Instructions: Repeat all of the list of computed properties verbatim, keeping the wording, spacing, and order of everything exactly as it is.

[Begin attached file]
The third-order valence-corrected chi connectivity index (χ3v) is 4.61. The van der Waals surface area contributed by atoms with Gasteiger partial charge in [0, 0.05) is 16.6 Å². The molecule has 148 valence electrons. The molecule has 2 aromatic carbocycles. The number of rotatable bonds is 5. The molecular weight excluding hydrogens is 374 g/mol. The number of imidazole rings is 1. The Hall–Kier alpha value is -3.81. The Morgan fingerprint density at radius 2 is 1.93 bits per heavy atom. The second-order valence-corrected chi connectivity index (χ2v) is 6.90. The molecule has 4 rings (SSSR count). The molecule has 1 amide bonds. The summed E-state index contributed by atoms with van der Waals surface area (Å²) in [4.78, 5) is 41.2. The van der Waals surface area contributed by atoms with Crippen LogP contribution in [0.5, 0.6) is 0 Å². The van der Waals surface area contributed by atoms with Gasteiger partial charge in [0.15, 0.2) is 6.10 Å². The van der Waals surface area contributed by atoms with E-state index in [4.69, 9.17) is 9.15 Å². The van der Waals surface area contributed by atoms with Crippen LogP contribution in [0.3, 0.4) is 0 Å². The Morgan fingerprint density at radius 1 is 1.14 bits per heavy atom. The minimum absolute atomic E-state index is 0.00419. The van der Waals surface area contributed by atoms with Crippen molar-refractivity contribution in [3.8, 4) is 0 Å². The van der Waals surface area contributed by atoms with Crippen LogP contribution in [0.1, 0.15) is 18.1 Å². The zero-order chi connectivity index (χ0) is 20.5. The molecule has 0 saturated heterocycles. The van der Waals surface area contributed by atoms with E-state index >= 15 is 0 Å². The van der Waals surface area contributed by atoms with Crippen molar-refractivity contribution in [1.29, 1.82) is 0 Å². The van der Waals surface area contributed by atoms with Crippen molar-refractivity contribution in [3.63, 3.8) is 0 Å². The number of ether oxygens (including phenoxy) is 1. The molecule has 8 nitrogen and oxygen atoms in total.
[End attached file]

The third-order valence-corrected chi connectivity index (χ3v) is 4.61. The van der Waals surface area contributed by atoms with Gasteiger partial charge in [0, 0.05) is 16.6 Å². The molecule has 148 valence electrons. The molecule has 2 aromatic carbocycles. The number of rotatable bonds is 5. The molecular weight excluding hydrogens is 374 g/mol. The number of imidazole rings is 1. The Hall–Kier alpha value is -3.81. The Morgan fingerprint density at radius 2 is 1.93 bits per heavy atom. The second-order valence-corrected chi connectivity index (χ2v) is 6.90. The molecule has 4 rings (SSSR count). The molecule has 1 amide bonds. The summed E-state index contributed by atoms with van der Waals surface area (Å²) in [4.78, 5) is 41.2. The van der Waals surface area contributed by atoms with Crippen LogP contribution in [0.5, 0.6) is 0 Å². The van der Waals surface area contributed by atoms with Gasteiger partial charge in [0.15, 0.2) is 6.10 Å². The van der Waals surface area contributed by atoms with E-state index in [4.69, 9.17) is 9.15 Å². The van der Waals surface area contributed by atoms with Crippen LogP contribution in [0.3, 0.4) is 0 Å². The Morgan fingerprint density at radius 1 is 1.14 bits per heavy atom. The minimum absolute atomic E-state index is 0.00419. The van der Waals surface area contributed by atoms with Crippen molar-refractivity contribution in [3.8, 4) is 0 Å². The van der Waals surface area contributed by atoms with Crippen LogP contribution in [0.1, 0.15) is 18.1 Å². The zero-order chi connectivity index (χ0) is 20.5. The molecule has 0 saturated heterocycles. The van der Waals surface area contributed by atoms with E-state index >= 15 is 0 Å². The van der Waals surface area contributed by atoms with Crippen molar-refractivity contribution in [1.29, 1.82) is 0 Å². The van der Waals surface area contributed by atoms with Crippen molar-refractivity contribution in [3.63, 3.8) is 0 Å². The number of ether oxygens (including phenoxy) is 1. The molecule has 8 nitrogen and oxygen atoms in total.